Isolated Colonies Lab Report

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Isolated Colonies and Soil Samples A. Purification of Serratia marcescens and Staphylococcus epidermis The objective was to grow isolated colonies on a nutrient agar medium (NA). Many microorganisms found in soil are able to grow on this medium. Since there are many organisms that are found in the soil, only a few of this organisms are adapted to live in this specific medium obtained. The NA plate is the first way to isolate microorganisms because the organisms that will be left on the plate will be those who can live on the complex medium. The process of isolating a colony is done by “streaking out” isolated colonies found in a sample. Streaking out uses a sterile loop to dilute the sample and distribute single cells on a section of the …show more content…
This was done by using a sterile look to obtain cells and distributing the cells on a microscope slide. To visualize the cells, the 40X objective lens was used and the microscope needed to be focused on the specimen. The results of S. marcescens and S. epidermis under phase contrast can be seen in figure 1.2. From these results I could see that S. marcescens are rods and motile, and S. epidermis are coccoid and non-motile. C. Collection of Samples for Isolation of Soil Bacteria The objective was to obtain samples from two different areas around the university to observe different microorganisms in the soil. The two locations that were chosen was near Littlefield dormitory (Sample A) and near the Biomedical Engineering building (Sample B). The procedure used to obtain these samples required using a moistened swab and sterile water. The moistened swab was inserted into the soil, below the surface, and then it was inserted and mixed into the sterile water. These two samples were then brought back into lab so that it could be streaked on two NA plates and two ACT plates. These “streaked out” samples were allowed to grow at room temperature for two days. Each member of the group was allowed to pick a specific area of one of the NA plates in order to isolate those colonies on to a new NA plate for further observation. Once the first isolation was made, the next isolation of the …show more content…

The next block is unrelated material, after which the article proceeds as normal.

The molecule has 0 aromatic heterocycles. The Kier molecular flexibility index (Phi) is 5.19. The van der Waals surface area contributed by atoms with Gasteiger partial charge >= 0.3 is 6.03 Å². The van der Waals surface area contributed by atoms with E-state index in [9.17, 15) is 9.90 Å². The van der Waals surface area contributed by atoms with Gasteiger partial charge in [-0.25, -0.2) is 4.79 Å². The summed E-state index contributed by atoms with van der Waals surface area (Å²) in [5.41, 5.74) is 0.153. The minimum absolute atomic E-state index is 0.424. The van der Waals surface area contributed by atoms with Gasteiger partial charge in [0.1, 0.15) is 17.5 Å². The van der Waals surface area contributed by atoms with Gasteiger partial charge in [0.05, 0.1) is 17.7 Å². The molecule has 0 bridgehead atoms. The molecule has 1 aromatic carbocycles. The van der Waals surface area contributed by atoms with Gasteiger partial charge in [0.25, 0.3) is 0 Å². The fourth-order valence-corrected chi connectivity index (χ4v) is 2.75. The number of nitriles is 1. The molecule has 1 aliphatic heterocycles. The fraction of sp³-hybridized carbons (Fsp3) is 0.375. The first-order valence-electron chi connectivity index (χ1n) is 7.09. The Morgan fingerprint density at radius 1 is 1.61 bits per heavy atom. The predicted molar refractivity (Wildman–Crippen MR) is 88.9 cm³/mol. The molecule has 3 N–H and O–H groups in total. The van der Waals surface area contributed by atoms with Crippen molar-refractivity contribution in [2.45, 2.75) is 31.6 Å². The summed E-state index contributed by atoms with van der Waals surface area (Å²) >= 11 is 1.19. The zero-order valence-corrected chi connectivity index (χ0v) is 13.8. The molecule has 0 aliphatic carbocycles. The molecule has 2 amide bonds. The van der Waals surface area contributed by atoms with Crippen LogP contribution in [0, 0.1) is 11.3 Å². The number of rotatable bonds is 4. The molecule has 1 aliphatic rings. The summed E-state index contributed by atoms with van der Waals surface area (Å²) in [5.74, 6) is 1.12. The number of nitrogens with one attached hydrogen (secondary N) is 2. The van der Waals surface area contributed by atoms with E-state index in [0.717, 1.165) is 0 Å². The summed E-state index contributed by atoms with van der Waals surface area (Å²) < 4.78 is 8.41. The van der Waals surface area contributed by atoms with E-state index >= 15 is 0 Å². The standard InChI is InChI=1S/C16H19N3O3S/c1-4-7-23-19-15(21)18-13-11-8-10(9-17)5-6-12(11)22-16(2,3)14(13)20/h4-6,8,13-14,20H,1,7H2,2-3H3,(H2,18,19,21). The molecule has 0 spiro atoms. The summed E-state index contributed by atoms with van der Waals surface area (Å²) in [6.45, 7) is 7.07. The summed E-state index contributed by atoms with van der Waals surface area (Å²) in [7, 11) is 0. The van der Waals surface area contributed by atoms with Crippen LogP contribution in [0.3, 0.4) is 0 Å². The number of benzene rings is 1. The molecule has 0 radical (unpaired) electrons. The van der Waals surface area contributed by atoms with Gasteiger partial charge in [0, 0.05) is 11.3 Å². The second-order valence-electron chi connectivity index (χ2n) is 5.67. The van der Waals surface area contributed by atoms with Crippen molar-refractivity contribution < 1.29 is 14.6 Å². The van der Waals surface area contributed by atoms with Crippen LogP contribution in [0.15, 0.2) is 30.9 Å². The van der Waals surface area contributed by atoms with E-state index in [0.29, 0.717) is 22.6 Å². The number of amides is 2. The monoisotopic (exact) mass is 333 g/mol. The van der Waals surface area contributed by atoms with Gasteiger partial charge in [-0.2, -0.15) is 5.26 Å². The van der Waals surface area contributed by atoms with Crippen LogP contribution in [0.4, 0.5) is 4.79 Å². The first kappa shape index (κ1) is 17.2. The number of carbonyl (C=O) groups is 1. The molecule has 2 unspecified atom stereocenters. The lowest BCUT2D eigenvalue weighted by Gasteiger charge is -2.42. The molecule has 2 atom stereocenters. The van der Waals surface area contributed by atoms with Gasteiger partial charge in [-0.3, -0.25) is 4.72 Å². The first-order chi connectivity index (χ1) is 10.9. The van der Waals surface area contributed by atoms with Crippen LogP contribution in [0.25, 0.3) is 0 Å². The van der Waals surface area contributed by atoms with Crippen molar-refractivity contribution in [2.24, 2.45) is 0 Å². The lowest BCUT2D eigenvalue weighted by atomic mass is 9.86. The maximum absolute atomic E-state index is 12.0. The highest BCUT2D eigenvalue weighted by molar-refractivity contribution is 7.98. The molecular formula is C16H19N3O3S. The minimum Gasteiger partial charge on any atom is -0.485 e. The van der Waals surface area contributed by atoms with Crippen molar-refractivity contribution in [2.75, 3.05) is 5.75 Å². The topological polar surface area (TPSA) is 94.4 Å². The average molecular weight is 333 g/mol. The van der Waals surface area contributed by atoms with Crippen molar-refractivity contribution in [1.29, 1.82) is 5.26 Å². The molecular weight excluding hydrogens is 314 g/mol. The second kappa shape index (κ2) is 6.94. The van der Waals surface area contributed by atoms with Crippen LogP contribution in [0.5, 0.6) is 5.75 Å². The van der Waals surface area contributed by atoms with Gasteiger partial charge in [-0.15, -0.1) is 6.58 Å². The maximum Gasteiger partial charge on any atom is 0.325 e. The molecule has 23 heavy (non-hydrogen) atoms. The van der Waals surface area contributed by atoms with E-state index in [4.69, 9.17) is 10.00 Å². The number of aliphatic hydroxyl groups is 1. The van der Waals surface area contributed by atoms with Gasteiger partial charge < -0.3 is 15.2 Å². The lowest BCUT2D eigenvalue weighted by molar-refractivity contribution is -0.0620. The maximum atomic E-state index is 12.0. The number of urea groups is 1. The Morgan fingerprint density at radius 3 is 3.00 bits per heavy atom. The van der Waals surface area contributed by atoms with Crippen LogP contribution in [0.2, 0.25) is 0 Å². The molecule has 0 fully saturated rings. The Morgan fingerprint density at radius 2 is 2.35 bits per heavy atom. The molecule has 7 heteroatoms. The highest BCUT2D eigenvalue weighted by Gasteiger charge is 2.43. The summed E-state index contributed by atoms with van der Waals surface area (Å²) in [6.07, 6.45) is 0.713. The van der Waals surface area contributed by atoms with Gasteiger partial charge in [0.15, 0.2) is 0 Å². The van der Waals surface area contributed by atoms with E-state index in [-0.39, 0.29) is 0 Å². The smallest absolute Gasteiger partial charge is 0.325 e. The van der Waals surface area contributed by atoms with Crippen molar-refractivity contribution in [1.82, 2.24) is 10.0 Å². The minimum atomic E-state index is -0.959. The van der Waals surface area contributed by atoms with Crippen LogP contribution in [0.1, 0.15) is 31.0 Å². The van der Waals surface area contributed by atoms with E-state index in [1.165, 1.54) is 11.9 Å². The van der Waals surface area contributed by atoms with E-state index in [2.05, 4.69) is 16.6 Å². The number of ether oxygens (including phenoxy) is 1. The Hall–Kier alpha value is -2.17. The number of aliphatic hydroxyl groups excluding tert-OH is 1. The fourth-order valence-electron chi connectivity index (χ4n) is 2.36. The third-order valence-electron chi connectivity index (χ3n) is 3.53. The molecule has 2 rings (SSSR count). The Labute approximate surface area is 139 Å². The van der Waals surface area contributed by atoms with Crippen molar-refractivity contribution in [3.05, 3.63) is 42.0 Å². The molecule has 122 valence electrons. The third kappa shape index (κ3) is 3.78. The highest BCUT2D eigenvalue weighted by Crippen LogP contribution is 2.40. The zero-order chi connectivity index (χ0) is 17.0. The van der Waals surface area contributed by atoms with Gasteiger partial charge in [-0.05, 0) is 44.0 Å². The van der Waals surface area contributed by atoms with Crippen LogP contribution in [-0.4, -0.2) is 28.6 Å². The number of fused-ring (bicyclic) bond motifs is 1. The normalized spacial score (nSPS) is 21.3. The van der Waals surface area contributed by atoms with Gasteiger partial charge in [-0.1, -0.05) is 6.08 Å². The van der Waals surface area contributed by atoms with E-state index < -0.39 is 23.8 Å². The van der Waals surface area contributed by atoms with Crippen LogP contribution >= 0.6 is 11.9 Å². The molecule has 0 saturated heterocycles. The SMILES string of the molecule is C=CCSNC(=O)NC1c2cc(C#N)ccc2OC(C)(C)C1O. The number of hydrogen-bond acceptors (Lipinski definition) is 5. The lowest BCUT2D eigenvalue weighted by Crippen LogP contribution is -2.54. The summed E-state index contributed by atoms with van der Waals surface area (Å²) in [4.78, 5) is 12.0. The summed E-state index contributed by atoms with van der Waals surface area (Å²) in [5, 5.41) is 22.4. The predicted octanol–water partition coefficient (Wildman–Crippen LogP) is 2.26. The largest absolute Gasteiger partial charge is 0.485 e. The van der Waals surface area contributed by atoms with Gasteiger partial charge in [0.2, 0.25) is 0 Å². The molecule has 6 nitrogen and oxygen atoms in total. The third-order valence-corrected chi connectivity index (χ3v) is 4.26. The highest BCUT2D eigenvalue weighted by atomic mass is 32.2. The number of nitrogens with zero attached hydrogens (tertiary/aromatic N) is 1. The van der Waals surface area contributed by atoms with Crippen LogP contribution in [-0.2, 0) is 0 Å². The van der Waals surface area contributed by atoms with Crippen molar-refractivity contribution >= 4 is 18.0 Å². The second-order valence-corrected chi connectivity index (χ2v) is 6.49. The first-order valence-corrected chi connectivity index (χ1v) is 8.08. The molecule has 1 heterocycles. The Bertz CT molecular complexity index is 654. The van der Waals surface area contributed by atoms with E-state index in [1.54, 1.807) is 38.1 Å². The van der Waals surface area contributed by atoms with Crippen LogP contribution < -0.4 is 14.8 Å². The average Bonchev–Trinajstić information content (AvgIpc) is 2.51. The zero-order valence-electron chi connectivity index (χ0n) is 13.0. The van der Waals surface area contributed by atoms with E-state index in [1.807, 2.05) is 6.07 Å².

The difference between these groups can be seen in the cell wall of Firmicutes and Proteobacteria. Firmicutes tend to have a thicker cell wall, than Proteobacteria, that contain multiple layers of peptidoglycan. Unlike firmicutes, Proteobacteria contains a complex outer membrane. Proteobacteria is also called “Gram-negative” and Firmicutes are called “Gram-positive”. Under bright field microscopy and with 1000X, Gram-positive appears purple and Gram-negative is pink. My results can be seen in Figure 2.3. From this figure we can see the unknown compared with S. epidermis (Gram-positive) and E.coli (Gram-negative). In my unknown picture, there tends to be a mixture of both Gram-positive and Gram-negative. The reason these were my results could be caused because of over treatment with ethanol, heat-fixed too long, or having dense clumps of cells. According to my group, the obtained a Gram-positive stain. Since most of the cells were pink, I could guess that my sample was

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